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zurburán’s answer to “when life hands you lemons…”

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say thyssen-bornemisza five times fast

Imagine being so outrageously wealthy that you run out of space to display your encyclopedic collection of art.  Then imagine convincing the government to spruce up the 18th-century Palace of Villahermosa so that you can establish your own museum – across the street from the Prado, no less -  and free up a bit of wall space at home.  In a nutshell, that’s the story behind the Museo Thyssen-Bornemisza, the legacy of steel magnate Baron Thyssen-Bornemisza and his wife, Carmen, a former Miss Espana and ex-wife of Lex “Tarzan” Barker. While the Prado allows you to focus in depth on the body of work from a number of great painters, the Thyssen gives you a stunning overview of art history from the Renaissance, to Flanders and France, German Expressionism, 19th Century North America, to Cubism, the Avant Garde and Pop Art. As if that were not enough, beginning in the late 1980’s local-girl-made-good Carmen started assembling her own collection of pictures.  So they built an extension to house the separate – yet complementary – Carmen Thyssen-Bornemisza Collection, which while particularly rich in late- and post-Impressionists also covers the waterfront, so to speak. It’s all wonderfully eclectic to say the least – and small enough to be enjoyable while not overwhelming. I think what impressed me most of all was how expansively the collection delves into 19th century North American and Hudson River School painting.  (What a surprise to see the Gilbert Stuart portrait of George Washington’s cook, Hercules.) We are so accustomed to revering the early European masters that it’s almost shocking to discover they could take any serious interest in our own pre-imperial culture.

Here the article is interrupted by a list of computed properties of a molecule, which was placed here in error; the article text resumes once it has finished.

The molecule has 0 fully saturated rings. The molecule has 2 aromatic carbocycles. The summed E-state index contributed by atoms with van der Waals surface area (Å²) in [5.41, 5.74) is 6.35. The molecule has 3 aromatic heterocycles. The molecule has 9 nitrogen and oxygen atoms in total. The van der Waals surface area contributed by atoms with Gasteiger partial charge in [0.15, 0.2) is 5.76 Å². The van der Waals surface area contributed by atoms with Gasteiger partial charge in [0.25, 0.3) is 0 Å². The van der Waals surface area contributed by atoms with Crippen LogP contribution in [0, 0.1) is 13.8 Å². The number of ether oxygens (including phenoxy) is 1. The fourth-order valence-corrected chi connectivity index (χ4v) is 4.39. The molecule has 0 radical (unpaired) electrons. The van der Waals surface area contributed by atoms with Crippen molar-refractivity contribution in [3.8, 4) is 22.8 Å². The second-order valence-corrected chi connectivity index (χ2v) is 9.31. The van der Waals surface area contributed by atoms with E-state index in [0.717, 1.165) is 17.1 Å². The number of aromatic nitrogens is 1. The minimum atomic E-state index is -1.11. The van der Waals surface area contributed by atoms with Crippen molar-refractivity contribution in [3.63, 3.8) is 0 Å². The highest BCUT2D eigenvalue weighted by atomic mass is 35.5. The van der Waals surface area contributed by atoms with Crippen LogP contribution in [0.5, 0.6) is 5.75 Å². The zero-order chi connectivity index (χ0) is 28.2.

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in prada at the prado

You could visit Madrid for the Museo del Prado alone and not leave disappointed, as few galleries in the world have as rich a collection of masterpieces. Drawn from the former Spanish Royal Collection, the walls of the 18th-century Palacio de Villanueva are adorned with more than 3,000 paintings by the great Spanish and European masters.  Goya and Velázquez may be the dramatic focal points, however, Ribera, Titian, Tintoretto, El Greco, Rubens, Rembrandt, and Zurburan – one of my favorites – somehow manage to share the spotlight. I must confess a prior ignorance of José de Ribera, the 17th-century Spanish painter who spent the majority of his professional life in Italy. Influenced by Caravaggio’s naturalism, he was one of the pillars on which Spanish painting was built. (who knew?) From landscapes and mythological scenes to portraits and religious paintings, Ribera was as precise and detailed as a draughtsman. His later works – like St. Sebastian below – are also stunning in their luminosity. And for me, a very fortuitous Madrid discovery.